A lot of the consumer devices are picking up on aggregate muscle activity in the muscles that are in your face and around your skull and neck.

2] Hmmm...yeah. Wading into a societal/political debate that probably has preconceptions on either side that I'm unaware of -- haha, I'll pass. But, in general, yeah, I think people going to be people.

3] I did make some GANs that I trained on a bunch of Magic The Gathering artwork but honestly, I think like game AI, anything cool I saw it do was my dramatic interpretation of it rather than it having some ascendant ability. My artist friend thought it 'understood' composition but I think that's just because my friends brain and eyeballs are trained that way.

As a side-note, I really enjoyed the unexpected behavior of my avatar in Black & White's AI (old game from 20 years ago) but that was probably just good game design combined with my low expectations.

4] I don't think we're close to VR that gives you Matrix-level uncertainty to whether you're in a simulation, but its just my opinion.

I do think VR is going to be very cool for applications for kids in the future like allowing them to navigate higher dimensional space. I think it would be cool if the next generation of people had intuition for high dimensional physics via VR as kids.

OtterAutisticBadger2 karma

How do brain go brrrrrrr?

RamoTude6 karma

By later going aaaaaaaaaayyyyyyyn

itchman2 karma

are there significant brain differences between genders?

RamoTude7 karma

Yes, behaviorial expression; no, neurofunctionally.

Yes, because one of the strongest differences found in psychology or many cognitive datasets is between gender. So based on behaviorial data, we can see a statistical difference depending on what we're looking at.

In terms of anatomical brain scans, brain activity -- usually not (once you account for the statistical difference in brain sizes due to body sizes). Which probably means our methods are still not great, because we should see some kind of behaviorial-neural correlation.

itchman3 karma

Thank you. And by behaviorally do you mean the behavior of the brain or the outward expression of behavior?

RamoTude3 karma

outward expression

lees-tea2 karma

How did you know you wanted to leave medicine and pursue a dual PhD instead? As an 18 year old that's interested in cognitive neuroscience but unsure of whether I want to go to medical school or do something else, I would be very interested to hear your perspective on why you feel that the path you took was right for you. Thank you!

RamoTude14 karma

Definitely do some observing/interning at a clinic or hospital and see if it interests you. Do the same with research labs.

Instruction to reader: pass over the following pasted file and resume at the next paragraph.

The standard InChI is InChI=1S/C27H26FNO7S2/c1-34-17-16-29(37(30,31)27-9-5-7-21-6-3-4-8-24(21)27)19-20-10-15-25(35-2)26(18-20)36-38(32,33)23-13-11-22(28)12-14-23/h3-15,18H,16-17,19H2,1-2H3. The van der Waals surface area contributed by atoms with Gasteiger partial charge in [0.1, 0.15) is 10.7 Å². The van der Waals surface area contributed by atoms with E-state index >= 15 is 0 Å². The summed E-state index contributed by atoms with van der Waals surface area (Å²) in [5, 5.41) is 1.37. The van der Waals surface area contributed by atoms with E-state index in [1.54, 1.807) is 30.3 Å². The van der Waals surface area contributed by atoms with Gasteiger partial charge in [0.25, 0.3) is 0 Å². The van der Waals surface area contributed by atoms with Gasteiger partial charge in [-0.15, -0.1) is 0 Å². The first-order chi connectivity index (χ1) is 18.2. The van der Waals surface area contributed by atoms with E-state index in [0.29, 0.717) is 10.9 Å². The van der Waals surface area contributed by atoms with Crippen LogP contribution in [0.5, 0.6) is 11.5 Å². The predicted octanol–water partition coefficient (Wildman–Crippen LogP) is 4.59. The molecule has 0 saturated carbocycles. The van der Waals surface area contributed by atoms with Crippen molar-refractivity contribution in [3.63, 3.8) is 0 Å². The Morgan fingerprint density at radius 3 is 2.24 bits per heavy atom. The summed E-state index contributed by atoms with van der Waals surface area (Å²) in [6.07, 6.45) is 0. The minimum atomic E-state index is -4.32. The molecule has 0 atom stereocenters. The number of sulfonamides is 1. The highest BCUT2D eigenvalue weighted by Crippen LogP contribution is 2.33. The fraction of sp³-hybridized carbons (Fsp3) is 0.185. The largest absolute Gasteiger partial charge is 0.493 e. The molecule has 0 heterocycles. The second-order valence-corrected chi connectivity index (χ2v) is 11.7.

Make sure you aren't defaulting to medicine because people think its the best combination of Jesus and capitalism.

Selite2 karma

Is there a significant difference in cognitive development between tasks done physically compared to a (non-VR) video game?

Video games have a clear advantage in what they can present but is anything lost by interacting through a controller?

RamoTude3 karma

RE: VR vs non-VR:

Yes. VR recruits more spatial ability which our brains have significant dedication to. The idea they always use to explain this is that early humans were evolutionarily guided by a lot of scouting, hunting, migrating through a savannah.

The thing we observe in human neuroscience is a huge dedication to 3D spatial ability and tracking from the visual cortex to the parietal regions. (2) An inextricable link between memory, calculation, and navigational tracking, in the hippocampus. Could be that our methods still suck but this comes up a lot.

Unfortunately for me, VR (or even bad 3D on a monitor) makes me nauseated.

Serafim911 karma

A little off topic but I noticed you like strategy games.

  1. What's your top 3 games?
  2. Are there any you're waiting for?

Thanks for a really cool ama.

RamoTude2 karma

I really do like strategy games. But I haven't played them in a while.

I actually liked NWN2 (I know people think it was horrible compared to NWN1) but I liked the class system/character customization. I'm hoping Cyberpunk will be similar in complexity.

When I was a kid, I played Cyberstorm (an old turn-based game). I won an online tournament -- one of the things I'm easily the most proud of.

Supreme Commander. I'm not that good, but there's still a community kicking that maintains a community mod (FAF).

Thanks :)

TriggerEatsTheWolf0 karma

Joe Rogan might be channeling me right now, but what's your thoughts on the stoned ape theory? Specifically, the idea that repeated psilocybin ingestion could have been a major factor in fostering neuronal growth, leading to our advances in complex thinking?


It seems I always have had poor memory, even if I consider an experience to be unique or pivotal in my life. Any thoughts on why that might be or how it could be mitigated? It would be nice to be able to retain more of my memories and things I've learned. Thanks for your time :)

RamoTude1 karma

I like Rogan and I like alternative evolutionary theories but I can't convince myself of this one.

I could be missing the good argument, but if we were eating something repeatedly over evolutionary time, current evolutionary theories would suggest that we would just get good at metabolizing it, rather than become dependent on it as a growth factor. Growth factors are just signaling molecules, rather than some newly efficient energy source or something else that would support brain growth.

It seems more likely to me that we would accidentally create the promoting genes for the signaling molecule or an analogue one, if more neuronal growth was superior. On top of which, I don't know how the theory accounts for what happens when we didn't have access to it for a generation.

Maybe if they had some kind of epi-genetic argument, I don't know...